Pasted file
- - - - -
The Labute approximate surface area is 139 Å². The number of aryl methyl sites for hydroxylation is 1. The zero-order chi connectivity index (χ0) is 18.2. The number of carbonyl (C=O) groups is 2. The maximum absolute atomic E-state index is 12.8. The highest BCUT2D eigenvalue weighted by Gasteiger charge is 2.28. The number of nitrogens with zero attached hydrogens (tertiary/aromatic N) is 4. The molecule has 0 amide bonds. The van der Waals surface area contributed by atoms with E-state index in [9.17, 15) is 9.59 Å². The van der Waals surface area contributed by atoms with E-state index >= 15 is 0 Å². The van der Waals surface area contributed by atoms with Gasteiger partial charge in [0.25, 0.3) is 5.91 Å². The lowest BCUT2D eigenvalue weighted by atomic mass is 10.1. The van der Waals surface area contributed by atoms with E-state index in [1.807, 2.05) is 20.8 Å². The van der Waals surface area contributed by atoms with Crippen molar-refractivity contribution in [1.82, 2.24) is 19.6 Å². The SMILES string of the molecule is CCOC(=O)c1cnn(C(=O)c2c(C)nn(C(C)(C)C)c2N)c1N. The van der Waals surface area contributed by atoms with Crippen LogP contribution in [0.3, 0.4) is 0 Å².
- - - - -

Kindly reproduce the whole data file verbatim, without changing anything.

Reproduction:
The Labute approximate surface area is 139 Å². The number of aryl methyl sites for hydroxylation is 1. The zero-order chi connectivity index (χ0) is 18.2. The number of carbonyl (C=O) groups is 2. The maximum absolute atomic E-state index is 12.8. The highest BCUT2D eigenvalue weighted by Gasteiger charge is 2.28. The number of nitrogens with zero attached hydrogens (tertiary/aromatic N) is 4. The molecule has 0 amide bonds. The van der Waals surface area contributed by atoms with E-state index in [9.17, 15) is 9.59 Å². The van der Waals surface area contributed by atoms with E-state index >= 15 is 0 Å². The van der Waals surface area contributed by atoms with Gasteiger partial charge in [0.25, 0.3) is 5.91 Å². The lowest BCUT2D eigenvalue weighted by atomic mass is 10.1. The van der Waals surface area contributed by atoms with E-state index in [1.807, 2.05) is 20.8 Å². The van der Waals surface area contributed by atoms with Crippen molar-refractivity contribution in [1.82, 2.24) is 19.6 Å². The SMILES string of the molecule is CCOC(=O)c1cnn(C(=O)c2c(C)nn(C(C)(C)C)c2N)c1N. The van der Waals surface area contributed by atoms with Crippen LogP contribution in [0.3, 0.4) is 0 Å².